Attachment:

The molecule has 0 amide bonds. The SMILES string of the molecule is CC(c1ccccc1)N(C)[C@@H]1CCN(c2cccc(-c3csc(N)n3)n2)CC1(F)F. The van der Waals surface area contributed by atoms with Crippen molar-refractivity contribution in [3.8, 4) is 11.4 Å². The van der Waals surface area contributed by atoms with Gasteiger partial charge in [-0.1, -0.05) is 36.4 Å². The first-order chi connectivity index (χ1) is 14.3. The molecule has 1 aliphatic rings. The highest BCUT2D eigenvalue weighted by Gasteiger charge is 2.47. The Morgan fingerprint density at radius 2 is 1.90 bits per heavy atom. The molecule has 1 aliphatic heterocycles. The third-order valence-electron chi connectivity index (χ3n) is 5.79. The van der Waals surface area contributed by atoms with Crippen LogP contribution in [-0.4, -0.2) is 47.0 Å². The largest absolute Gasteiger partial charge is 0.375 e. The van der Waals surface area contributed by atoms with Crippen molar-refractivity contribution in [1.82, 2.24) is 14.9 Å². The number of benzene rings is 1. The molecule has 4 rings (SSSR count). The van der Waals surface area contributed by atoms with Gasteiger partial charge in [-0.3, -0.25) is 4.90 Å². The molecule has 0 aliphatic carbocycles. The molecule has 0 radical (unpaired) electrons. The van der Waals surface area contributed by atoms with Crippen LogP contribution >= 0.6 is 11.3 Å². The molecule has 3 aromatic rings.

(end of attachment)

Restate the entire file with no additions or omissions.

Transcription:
The molecule has 0 amide bonds. The SMILES string of the molecule is CC(c1ccccc1)N(C)[C@@H]1CCN(c2cccc(-c3csc(N)n3)n2)CC1(F)F. The van der Waals surface area contributed by atoms with Crippen molar-refractivity contribution in [3.8, 4) is 11.4 Å². The van der Waals surface area contributed by atoms with Gasteiger partial charge in [-0.1, -0.05) is 36.4 Å². The first-order chi connectivity index (χ1) is 14.3. The molecule has 1 aliphatic rings. The highest BCUT2D eigenvalue weighted by Gasteiger charge is 2.47. The Morgan fingerprint density at radius 2 is 1.90 bits per heavy atom. The molecule has 1 aliphatic heterocycles. The third-order valence-electron chi connectivity index (χ3n) is 5.79. The van der Waals surface area contributed by atoms with Crippen LogP contribution in [-0.4, -0.2) is 47.0 Å². The largest absolute Gasteiger partial charge is 0.375 e. The van der Waals surface area contributed by atoms with Crippen molar-refractivity contribution in [1.82, 2.24) is 14.9 Å². The number of benzene rings is 1. The molecule has 4 rings (SSSR count). The van der Waals surface area contributed by atoms with Gasteiger partial charge in [-0.3, -0.25) is 4.90 Å². The molecule has 0 aliphatic carbocycles. The molecule has 0 radical (unpaired) electrons. The van der Waals surface area contributed by atoms with Crippen LogP contribution >= 0.6 is 11.3 Å². The molecule has 3 aromatic rings.